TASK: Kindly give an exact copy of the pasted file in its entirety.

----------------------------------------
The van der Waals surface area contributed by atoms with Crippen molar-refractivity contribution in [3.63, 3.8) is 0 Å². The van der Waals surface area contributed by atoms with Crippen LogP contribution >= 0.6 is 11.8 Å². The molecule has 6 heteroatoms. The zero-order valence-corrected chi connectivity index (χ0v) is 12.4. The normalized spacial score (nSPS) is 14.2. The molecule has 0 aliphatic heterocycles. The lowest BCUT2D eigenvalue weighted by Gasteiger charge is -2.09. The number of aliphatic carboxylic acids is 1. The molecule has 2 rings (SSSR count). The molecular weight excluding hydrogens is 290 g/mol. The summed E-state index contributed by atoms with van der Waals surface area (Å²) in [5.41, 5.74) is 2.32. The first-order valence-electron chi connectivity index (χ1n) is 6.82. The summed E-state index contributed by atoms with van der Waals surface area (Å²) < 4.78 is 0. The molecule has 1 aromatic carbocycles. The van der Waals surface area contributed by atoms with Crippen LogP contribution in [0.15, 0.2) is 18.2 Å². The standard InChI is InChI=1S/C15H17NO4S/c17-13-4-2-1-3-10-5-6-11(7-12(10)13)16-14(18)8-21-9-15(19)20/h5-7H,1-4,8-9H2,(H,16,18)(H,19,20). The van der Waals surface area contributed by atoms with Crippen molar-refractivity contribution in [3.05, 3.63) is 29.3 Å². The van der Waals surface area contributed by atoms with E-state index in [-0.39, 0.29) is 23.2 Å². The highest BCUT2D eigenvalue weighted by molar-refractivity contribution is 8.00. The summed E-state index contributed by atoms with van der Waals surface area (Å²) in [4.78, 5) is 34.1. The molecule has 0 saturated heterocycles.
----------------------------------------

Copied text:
The van der Waals surface area contributed by atoms with Crippen molar-refractivity contribution in [3.63, 3.8) is 0 Å². The van der Waals surface area contributed by atoms with Crippen LogP contribution >= 0.6 is 11.8 Å². The molecule has 6 heteroatoms. The zero-order valence-corrected chi connectivity index (χ0v) is 12.4. The normalized spacial score (nSPS) is 14.2. The molecule has 0 aliphatic heterocycles. The lowest BCUT2D eigenvalue weighted by Gasteiger charge is -2.09. The number of aliphatic carboxylic acids is 1. The molecule has 2 rings (SSSR count). The molecular weight excluding hydrogens is 290 g/mol. The summed E-state index contributed by atoms with van der Waals surface area (Å²) in [5.41, 5.74) is 2.32. The first-order valence-electron chi connectivity index (χ1n) is 6.82. The summed E-state index contributed by atoms with van der Waals surface area (Å²) < 4.78 is 0. The molecule has 1 aromatic carbocycles. The van der Waals surface area contributed by atoms with Crippen LogP contribution in [0.15, 0.2) is 18.2 Å². The standard InChI is InChI=1S/C15H17NO4S/c17-13-4-2-1-3-10-5-6-11(7-12(10)13)16-14(18)8-21-9-15(19)20/h5-7H,1-4,8-9H2,(H,16,18)(H,19,20). The van der Waals surface area contributed by atoms with Crippen molar-refractivity contribution in [3.05, 3.63) is 29.3 Å². The van der Waals surface area contributed by atoms with E-state index in [-0.39, 0.29) is 23.2 Å². The highest BCUT2D eigenvalue weighted by molar-refractivity contribution is 8.00. The summed E-state index contributed by atoms with van der Waals surface area (Å²) in [4.78, 5) is 34.1. The molecule has 0 saturated heterocycles.